Hiking Trips: Riudecanyes- Castell d’Escornabou

Hiking for me, at one point, became an almost weekly activity during my time in Catalonia, and it all started with me joining a gym in Reus. It was January 2015 when I decided to join a new gym and regain some of my fitness I had lost (cycling isn’t enough). Following a recommendation from a colleague, I joined Gimnàs Lindax, a small gym located opposite the bus station of Reus, and there, I was introduced to Lina, the owner. She’s almost the same age as my dad, and very passionate about her gym and makes you feel like family. I owe her so much for making my time in Catalonia so much more enjoyable and was like a foster mother (I gained quite a few over my time there). Immediately after a couple of training sessions, I was invited to go hiking with them one Sunday…

I didn’t hesitate to accept the invitation, and we set off on the crack of dawn towards a village called Riudecanyes, some 30km or so from Tarragona, and 16km from Reus. It was sunny, but fairly cold, some 7 degrees or so when we arrived. freezing for a Catalan. The village has a dam and a lake right next to it, and it was from the man-made lake where we set off. I had no idea where we were going, I just sort of went with the flow and followed everyone else. The path is not taxing at all, and you get some lovely views of the lake for about 20 minutes or so, before reaching the next village, Desaigües.

The path connects directly to the main road, and you have the opportunity to have a look around the village, which has an impressive railway bridge overlooking it, and a few narrow streets meeting up with the church, but on this occasion, we didn’t stop there. We continued along the main road before taking a path directing us to the castle, from which we now had a view of. The path crosses a small stream and then leads to a junction, and we ended up going off it, which was tarmacked, and took a smaller dirt path along the river, which led us to the next village, L’Argentera.

It was this village, where it became a bit more challenging, and just like Desaigües, we barely brushed the village. After crossing the stream several times, we started making the ascent. I had kind of forgotten how much the calf muscles get put to work when climbing, but the path was well marked, and it took little more than 20 minutes to be way higher than the village. the Castle by this point had completely disappeared from view, and we had lost the sun, but the higher we got, the steeper it got. The hill was starting to expose us to more sights, and it didn’t take long before the villages at the bottom of the valley started to look quite far below us.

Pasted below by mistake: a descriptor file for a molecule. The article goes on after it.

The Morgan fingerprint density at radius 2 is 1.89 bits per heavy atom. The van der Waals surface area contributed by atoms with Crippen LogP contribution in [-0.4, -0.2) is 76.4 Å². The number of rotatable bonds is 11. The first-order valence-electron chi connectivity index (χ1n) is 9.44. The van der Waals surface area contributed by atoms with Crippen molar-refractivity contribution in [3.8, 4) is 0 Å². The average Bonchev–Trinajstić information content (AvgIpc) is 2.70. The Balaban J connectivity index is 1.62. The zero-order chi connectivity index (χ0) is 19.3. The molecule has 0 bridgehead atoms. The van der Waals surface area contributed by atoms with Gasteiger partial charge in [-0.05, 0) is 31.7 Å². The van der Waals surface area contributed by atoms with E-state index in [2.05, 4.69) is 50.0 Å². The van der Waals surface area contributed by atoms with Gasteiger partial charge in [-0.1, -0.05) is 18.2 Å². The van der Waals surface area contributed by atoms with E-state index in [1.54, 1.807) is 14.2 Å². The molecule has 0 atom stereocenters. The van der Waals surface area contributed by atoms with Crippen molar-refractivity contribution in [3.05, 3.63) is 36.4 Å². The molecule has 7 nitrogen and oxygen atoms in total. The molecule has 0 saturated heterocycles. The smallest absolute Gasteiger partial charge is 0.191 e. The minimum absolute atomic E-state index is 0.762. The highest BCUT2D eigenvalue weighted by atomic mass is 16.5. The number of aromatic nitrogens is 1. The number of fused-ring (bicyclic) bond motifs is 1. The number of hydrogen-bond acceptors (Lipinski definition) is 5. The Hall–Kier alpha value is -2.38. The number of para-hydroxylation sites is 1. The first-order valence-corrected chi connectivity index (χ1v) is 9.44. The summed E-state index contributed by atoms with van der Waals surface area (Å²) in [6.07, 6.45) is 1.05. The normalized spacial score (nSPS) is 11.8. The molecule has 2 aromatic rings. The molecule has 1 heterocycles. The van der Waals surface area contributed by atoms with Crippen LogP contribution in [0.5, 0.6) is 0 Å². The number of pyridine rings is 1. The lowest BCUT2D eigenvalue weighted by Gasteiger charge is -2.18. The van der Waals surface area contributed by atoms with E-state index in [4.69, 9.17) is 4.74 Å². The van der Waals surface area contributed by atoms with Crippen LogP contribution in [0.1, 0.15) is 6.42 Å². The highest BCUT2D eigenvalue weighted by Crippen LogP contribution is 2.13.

Reaching the castle was more than rewarding, and not only were there views all around, but the castle also accepted visitors. At the time, it was free entry depending on when you went, but it would be worth a couple of euros entry fee none the less. From there, you see the red sandstone walls typical of the region, and are blessed with a view of the coast, including the Delta of the river Ebro. It was a tough half an hour or so of climbing, but it felt great, and a couple of tangerines at the top felt like a great prize.

We must’ve spent half an hour or so, braving the breezy conditions, but nothing you can’t handle, we made the decent back towards Riudecanyes. The path that we turned off an hour ago near Desaigües, turned out to be the route back. Getting down was a lot quicker, and easier, and it took barely 15 minutes to get back to the village. There was nothing new on the way back, except a bar on the way back home which was also a part of these trips which anyone with a right mind would enjoy.

This hike got me back into something that I hadn’t done since I was a teenager. the route is about 11km long, and takes about 3 hours to do it at a reasonable pace. You can get to Riudecanyes by bus and by train, though they are infrequent, so it’s better to go by car. Since it’s just 20 minutes or so drive away from Tarragona, it would make a nice addition to any trip you make there, even if you want to just drive to the castle. The Hike itself is only a little challenging for about 30 minutes or so. We brought dogs up there with us too and they were ok. It’s worth it for the view of the mountains and coast alike. If you’re thinking about taking up hiking, it’s a nice challenge to start with.

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